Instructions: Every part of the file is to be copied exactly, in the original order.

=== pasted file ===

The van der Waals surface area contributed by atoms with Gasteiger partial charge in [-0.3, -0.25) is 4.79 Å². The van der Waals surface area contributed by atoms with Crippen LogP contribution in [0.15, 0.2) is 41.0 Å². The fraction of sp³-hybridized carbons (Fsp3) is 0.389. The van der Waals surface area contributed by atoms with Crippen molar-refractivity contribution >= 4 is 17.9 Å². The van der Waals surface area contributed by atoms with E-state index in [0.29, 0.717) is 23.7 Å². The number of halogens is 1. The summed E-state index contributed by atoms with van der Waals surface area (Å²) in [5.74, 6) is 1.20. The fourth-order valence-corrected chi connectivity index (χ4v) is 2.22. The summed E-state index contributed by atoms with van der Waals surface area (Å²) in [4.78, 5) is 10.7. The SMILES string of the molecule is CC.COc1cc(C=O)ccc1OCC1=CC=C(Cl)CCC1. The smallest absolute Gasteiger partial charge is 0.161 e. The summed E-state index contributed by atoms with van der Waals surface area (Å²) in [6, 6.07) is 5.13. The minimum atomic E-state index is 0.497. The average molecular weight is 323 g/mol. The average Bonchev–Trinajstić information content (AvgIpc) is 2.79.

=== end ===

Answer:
The van der Waals surface area contributed by atoms with Gasteiger partial charge in [-0.3, -0.25) is 4.79 Å². The van der Waals surface area contributed by atoms with Crippen LogP contribution in [0.15, 0.2) is 41.0 Å². The fraction of sp³-hybridized carbons (Fsp3) is 0.389. The van der Waals surface area contributed by atoms with Crippen molar-refractivity contribution >= 4 is 17.9 Å². The van der Waals surface area contributed by atoms with E-state index in [0.29, 0.717) is 23.7 Å². The number of halogens is 1. The summed E-state index contributed by atoms with van der Waals surface area (Å²) in [5.74, 6) is 1.20. The fourth-order valence-corrected chi connectivity index (χ4v) is 2.22. The summed E-state index contributed by atoms with van der Waals surface area (Å²) in [4.78, 5) is 10.7. The SMILES string of the molecule is CC.COc1cc(C=O)ccc1OCC1=CC=C(Cl)CCC1. The smallest absolute Gasteiger partial charge is 0.161 e. The summed E-state index contributed by atoms with van der Waals surface area (Å²) in [6, 6.07) is 5.13. The minimum atomic E-state index is 0.497. The average molecular weight is 323 g/mol. The average Bonchev–Trinajstić information content (AvgIpc) is 2.79.